There’s no power walking like hoofing it in Siberia. Why? Because it is already ridiculously cold, dipping into the 30s at 9 pm as I made my way home to my cabin tonight. Hiking the trails in the cold and the dark will certainly get you toned…
Anyways, mountain life is not always as idyllic as one assumes. Maybe it is if you have your own land and cabin, but if you live in a small resort like me (because you were unable to find separate housing), you might be waking up to the sound of children crying or the smell of barbecue when you are dry fasting.
Here’s a bit of a rant. The granddaughter of the woman who owns the lodge, A, is almost 3 and has incontinence problems. Unfortunately, they feed A all sorts of crap and don’t make an effort to pay her attention and I feel that she’s suffering psychologically. Today, when I was at my health camp, I asked my naturopath for advice on what to do if a child has constant incontinence (like going #2 several times a day) and he said that detox and healthy eating at proper times are the only ways to go about this. When I told the grandmother this she simply scoffed at me and said that it will only go away with time. Basically I told her that they should take care of A better and maybe A isn’t my daughter but I certainly care way more about her than they do ( it seems that I’m the only one who plays with her and feeds her healthy meals like kasha, fruit, and nuts). They give her candy and pancakes to shut her up every time she cries. What sort of irresponsible parenting is this?
Anyways…Enough of that. Sorry to blab on about nothing but I have to let it out somewhere. I’m used to having my own room, office, BR, a nice big house and now I’m in a small room in a cabin in the middle of Siberia and it’s cold in August so there’s a lot to deal with. But I came here to get healthy and that is what I’m doing.
To recap today…I woke up around 7 (way later than my usual 5 because my genius alarm didn’t go off), did an hour of yoga/pilates w/band, ate a bfast of millet, baked apples, and Indian chai, and was on my way to massage and leech therapy. I had a 1 hr long massage and got leeches put on my neck and liver. Most people think leeches are gross but they have helped my back and neck so much that they are like my dearest friends lol. My naturapath S.Iv. does this therapy where he pieces the skin with a needle to get a drop of blood and puts the leech on there. This is very effective for breaking the muscle knots and relaxing them and healing the structure of the muscle. I’ve done everything from massages to chiropractors to physical therapy and nothing has come close to the leech treatment. I am eternally grateful.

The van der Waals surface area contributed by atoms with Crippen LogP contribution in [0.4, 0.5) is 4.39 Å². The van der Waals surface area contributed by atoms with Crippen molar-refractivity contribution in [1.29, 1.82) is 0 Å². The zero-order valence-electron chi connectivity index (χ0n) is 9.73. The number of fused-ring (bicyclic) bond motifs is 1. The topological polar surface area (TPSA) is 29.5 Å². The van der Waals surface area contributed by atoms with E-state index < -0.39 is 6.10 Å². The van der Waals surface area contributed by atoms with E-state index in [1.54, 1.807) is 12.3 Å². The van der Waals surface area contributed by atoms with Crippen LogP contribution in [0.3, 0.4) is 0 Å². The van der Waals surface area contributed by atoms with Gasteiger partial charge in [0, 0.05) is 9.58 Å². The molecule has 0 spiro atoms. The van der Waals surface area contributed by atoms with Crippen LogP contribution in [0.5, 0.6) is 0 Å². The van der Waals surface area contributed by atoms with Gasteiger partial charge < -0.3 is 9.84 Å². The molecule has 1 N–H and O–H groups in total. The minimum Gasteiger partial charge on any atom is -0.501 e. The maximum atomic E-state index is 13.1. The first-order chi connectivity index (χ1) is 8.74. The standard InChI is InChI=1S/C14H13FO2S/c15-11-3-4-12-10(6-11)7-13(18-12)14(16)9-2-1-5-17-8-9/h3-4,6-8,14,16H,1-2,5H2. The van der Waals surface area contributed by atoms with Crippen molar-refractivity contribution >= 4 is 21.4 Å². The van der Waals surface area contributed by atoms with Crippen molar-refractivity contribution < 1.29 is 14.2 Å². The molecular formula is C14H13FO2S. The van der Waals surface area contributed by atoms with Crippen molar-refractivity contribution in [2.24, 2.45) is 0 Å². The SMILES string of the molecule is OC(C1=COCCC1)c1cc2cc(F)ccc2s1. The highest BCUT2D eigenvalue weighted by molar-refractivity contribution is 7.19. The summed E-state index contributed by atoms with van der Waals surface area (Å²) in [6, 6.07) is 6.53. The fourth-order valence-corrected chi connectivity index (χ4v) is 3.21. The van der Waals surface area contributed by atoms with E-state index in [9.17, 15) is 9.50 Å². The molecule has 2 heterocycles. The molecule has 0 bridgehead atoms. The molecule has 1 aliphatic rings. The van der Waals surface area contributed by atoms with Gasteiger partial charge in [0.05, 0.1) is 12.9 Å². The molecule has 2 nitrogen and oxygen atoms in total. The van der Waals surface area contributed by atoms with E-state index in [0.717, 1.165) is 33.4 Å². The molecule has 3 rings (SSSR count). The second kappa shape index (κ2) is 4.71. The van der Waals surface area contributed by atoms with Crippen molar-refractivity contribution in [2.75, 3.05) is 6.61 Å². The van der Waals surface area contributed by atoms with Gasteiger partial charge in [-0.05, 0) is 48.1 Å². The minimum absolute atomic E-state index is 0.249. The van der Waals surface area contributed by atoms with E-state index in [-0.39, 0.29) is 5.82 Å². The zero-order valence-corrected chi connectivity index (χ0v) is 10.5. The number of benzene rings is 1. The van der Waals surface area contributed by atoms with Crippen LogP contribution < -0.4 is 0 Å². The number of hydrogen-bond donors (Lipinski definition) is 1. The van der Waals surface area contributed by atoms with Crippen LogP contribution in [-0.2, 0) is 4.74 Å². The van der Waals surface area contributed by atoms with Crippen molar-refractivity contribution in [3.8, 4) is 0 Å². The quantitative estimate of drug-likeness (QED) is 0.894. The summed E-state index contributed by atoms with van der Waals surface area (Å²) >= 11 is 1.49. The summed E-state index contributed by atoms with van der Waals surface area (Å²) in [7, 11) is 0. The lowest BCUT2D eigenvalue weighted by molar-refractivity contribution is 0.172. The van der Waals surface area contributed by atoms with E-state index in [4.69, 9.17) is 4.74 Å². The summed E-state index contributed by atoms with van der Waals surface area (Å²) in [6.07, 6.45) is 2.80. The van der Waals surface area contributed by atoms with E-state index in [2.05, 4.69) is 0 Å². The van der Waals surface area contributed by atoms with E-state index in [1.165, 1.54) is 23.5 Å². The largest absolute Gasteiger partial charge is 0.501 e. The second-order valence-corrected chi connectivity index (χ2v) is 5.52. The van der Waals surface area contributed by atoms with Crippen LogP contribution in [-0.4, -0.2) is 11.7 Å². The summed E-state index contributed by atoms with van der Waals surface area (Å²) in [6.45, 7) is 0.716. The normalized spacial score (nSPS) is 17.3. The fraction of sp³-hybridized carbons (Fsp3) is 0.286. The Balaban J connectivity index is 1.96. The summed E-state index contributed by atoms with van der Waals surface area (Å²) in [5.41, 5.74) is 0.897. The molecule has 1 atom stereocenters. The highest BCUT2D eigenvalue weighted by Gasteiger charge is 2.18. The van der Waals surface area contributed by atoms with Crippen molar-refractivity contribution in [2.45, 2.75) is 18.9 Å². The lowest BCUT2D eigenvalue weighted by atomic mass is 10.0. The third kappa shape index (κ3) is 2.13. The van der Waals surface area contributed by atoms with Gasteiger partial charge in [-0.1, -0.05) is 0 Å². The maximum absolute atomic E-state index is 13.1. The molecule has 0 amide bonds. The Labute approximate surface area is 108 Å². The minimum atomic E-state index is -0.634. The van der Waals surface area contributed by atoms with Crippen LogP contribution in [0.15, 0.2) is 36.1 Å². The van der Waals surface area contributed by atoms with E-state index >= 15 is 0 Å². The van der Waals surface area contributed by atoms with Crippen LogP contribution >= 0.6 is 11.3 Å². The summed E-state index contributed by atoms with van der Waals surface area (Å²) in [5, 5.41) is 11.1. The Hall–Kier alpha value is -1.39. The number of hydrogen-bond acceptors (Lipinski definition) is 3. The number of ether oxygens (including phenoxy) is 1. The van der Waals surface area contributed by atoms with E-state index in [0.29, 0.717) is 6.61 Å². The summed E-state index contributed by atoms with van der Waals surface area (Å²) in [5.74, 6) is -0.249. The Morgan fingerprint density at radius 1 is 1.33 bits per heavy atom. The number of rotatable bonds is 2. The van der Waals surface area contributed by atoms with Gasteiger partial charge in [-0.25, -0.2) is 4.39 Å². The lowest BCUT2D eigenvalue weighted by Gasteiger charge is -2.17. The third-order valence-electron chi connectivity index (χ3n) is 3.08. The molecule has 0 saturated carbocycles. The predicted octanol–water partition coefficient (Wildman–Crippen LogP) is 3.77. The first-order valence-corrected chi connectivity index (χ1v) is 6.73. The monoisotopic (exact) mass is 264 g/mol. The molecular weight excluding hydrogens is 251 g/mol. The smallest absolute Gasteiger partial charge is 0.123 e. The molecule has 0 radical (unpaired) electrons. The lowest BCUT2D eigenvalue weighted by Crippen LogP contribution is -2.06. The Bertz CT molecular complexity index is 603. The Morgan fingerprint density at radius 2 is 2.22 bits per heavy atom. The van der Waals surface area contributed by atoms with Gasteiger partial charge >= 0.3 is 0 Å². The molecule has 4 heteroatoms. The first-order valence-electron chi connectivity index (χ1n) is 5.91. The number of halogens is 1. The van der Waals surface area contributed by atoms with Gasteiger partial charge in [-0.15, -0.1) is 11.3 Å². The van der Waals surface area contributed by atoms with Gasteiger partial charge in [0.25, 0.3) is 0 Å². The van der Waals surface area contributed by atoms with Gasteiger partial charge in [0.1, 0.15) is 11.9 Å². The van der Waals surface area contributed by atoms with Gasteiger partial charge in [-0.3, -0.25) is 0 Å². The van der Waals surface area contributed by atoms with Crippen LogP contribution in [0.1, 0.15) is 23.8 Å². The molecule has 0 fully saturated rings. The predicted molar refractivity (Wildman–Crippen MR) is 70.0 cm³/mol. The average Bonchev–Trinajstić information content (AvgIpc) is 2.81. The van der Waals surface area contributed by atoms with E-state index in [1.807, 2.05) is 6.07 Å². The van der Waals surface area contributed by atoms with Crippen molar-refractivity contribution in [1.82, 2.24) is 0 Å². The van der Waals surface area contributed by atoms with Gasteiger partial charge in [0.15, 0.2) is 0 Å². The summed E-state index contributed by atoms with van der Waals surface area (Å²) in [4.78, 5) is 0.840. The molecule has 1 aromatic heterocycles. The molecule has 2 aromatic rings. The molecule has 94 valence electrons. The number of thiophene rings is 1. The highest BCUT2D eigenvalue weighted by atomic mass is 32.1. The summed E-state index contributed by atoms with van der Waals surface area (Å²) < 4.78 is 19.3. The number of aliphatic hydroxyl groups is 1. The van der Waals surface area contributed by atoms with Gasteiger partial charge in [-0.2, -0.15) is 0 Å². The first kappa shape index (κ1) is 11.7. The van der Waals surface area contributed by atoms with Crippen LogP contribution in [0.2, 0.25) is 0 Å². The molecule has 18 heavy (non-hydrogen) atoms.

After eating a lunch of lentils with veggies and potato and zucchini patties (AKA draniki) I made my way home. I then hiked up a mountain to do some chanting and relaxation after which I read some Buddhist sutras, ate a dinner of buckwheat and baked apples (in case you didn’t notice I love baked apples), a good amount of 85% dark chocolate, drank a green protein smoothie, and headed toward the Botanical Gardens. There I hung out with one of my new besties, S, who introduced me to a group of Espagnol botanists who are studying Siberian pines and have been in Russia for 2 weeks. Apparently their translator did a disappearing act and I am to be their translator for the next week. Sounds like a fun gig. Their English is quite good, and they are an interesting bunch. I had no idea how many interesting people there can be found in a small Siberian town. Everyone from business people to retirees to scholars to millionaires have built a nest here. I’ve met a man who is traveling the world by bike, land developers, naturopaths, botanists, alpinists, professional fishermen… The world is a small place indeed. Sometimes, when you intend to run away from it all, you end up exactly where you need to be.